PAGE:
Bill has an ability to love something quite fervently, in spite of that thing's very obvious shortcomings. Most of the time, it's very lucky I have a husband with this quality as I am usually the thing he loves with the obvious shortcomings! Sometimes, though, I pay for this abundant love of his - I'd like to reference his deep love for the Detroit Tigers, which made it through the disappointing 1990s unscathed (he still watched almost every game), and also his affection for one particular songwriter and his band.
Bill loves this band (which I'll keep unnamed because I don't want its name to be smeared by the wife of its biggest fan) so much, and others love it so little that he has been to at least one concert where there were only 7 people in the crowd. Personally, I don't really dislike the band...I just can't muster up the same level of devotion for it that Bill can, and this sometimes pains him (like the time when there were 7 people in the crowd and not 8...).
Luckily for Bill, though, we've been able to make fans for this band. Just the other day I was driving in his car with Emma and she started belting out the lyrics to one of the songs! I felt so glad for Bill, that he had someone to share this music with (who doesn't live on another continent, apparently their fan base is much larger on other continents). I was so glad...until the next song came on.
Why does my husband blare the song "She's Kick Ass!" at full volume each day while driving Emma to school? He does change the lyrics to make them appropriate for her life - instead of "She don't ever need another man" he sings "She don't ever need another DAD" - but that is overshadowed by the fact that he sings the next lyrics at the top of his voice - "She's Kick ASS!" The song goes on to repeat this line, 12 times until it is suddenly over. It is this charming lack of lyrical variation which dampened my affection for the songs in the first place.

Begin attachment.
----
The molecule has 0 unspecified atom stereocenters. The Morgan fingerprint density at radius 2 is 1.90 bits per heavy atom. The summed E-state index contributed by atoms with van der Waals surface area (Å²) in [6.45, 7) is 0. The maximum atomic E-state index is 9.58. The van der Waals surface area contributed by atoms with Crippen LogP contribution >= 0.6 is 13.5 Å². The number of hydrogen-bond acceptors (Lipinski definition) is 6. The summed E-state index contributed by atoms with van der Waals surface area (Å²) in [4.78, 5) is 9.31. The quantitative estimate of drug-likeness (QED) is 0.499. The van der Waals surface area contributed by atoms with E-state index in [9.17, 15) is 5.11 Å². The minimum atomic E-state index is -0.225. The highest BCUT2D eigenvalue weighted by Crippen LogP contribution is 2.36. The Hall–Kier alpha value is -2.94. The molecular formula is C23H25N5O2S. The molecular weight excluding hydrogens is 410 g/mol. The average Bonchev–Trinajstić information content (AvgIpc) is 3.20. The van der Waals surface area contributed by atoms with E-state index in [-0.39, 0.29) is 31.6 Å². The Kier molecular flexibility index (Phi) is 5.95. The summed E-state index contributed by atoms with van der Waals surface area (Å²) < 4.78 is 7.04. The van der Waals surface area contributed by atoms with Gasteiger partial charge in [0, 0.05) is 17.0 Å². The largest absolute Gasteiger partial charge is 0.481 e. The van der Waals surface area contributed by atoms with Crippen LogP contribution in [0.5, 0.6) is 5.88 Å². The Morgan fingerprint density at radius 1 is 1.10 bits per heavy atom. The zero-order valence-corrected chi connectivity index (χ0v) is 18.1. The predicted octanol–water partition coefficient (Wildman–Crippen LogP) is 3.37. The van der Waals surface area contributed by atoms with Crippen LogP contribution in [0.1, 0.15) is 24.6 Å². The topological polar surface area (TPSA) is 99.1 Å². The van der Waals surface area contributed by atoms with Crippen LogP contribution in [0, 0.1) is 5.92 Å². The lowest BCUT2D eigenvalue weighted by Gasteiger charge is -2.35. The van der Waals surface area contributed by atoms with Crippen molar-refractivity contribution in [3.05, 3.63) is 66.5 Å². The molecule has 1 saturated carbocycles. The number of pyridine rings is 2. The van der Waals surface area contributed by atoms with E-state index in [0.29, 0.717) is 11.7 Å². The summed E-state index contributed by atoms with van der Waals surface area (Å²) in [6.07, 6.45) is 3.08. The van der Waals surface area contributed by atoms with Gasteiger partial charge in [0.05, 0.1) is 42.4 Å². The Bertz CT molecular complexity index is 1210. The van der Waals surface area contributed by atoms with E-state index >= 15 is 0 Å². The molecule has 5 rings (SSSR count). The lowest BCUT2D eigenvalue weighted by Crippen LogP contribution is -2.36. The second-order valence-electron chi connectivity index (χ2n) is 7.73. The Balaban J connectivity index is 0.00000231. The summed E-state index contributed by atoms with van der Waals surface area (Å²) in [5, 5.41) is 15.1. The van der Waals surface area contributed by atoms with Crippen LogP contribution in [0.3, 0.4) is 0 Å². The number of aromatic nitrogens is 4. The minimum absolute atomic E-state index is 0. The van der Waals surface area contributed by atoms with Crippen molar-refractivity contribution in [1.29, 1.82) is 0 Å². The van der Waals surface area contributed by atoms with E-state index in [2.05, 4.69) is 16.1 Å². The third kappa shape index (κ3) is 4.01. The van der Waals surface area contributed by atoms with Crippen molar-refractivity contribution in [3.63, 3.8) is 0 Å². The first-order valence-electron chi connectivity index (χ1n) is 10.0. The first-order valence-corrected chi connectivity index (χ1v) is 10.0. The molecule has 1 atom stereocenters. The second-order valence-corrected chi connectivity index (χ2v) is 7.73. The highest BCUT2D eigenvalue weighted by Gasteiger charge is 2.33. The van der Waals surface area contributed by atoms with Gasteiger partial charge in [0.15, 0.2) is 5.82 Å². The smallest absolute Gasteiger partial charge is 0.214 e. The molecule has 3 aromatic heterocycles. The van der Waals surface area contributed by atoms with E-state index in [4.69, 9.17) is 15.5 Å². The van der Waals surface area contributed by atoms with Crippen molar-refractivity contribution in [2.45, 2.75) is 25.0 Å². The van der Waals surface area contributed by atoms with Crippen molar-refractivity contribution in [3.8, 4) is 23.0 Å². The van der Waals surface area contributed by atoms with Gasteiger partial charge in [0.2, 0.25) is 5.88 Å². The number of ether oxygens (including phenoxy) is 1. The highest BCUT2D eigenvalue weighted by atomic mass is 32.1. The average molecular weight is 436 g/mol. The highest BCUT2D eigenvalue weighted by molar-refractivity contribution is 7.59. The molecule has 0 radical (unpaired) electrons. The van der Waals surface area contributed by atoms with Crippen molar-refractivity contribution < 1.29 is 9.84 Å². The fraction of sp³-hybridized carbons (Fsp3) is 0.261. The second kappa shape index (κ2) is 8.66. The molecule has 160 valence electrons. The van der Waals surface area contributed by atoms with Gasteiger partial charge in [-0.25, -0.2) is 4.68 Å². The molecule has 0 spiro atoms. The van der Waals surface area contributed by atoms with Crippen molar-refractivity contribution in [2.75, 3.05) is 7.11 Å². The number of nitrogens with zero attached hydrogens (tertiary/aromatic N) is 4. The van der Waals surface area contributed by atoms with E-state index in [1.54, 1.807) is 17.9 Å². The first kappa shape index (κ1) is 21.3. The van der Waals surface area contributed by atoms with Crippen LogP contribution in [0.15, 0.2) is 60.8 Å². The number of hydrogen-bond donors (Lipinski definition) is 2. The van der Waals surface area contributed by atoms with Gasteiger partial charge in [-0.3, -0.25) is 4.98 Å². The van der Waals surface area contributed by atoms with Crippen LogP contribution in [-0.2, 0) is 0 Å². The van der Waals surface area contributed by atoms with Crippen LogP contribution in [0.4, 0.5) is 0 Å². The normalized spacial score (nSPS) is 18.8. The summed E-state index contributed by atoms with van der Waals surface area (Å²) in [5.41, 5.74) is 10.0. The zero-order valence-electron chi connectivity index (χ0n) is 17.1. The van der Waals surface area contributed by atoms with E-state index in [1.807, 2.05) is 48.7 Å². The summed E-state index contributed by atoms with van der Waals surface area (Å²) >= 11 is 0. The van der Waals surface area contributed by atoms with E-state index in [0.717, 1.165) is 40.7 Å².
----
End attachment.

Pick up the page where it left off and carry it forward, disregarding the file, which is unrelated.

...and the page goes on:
Luckily for me, Emma warned me after I had heard that first line that "he just says that over and over and that's the whole song!" (I had changed the song, horrified, after the first line.) Later, when Bill was around, I launched into my lecture -This is not a good song for our kids! Not to mention that I kind of liked the phrase "kick ass" and now it's ruined for me as I hear it in this guy's droning voice only. I don't care if Emma KNOWS it's a bad word and has promised not to use it. (When she sings the song she sings "She's kick BAD WORD! She's kick BAD WORD! She's kick BAD WORD!)
The song has given a nice frame of reference though... The other night I thought the kids were sleeping and allowed myself to cry about the upcoming chemo treatment and how much I didn't want to do it, only to find out they were awake and worried. I had to explain to Emma (she wasn't as easily reassured as Katie was) that there are 2 me's. One is the regular mom she knows and the other is a totally different girl- a super tough cancer patient. Regular mom might be scared of feeling sick or getting poked or other things, but the super tough girl isn't. I turn into the tougher girl for a few days to get through the treatment because she can handle it. She's kick bad word!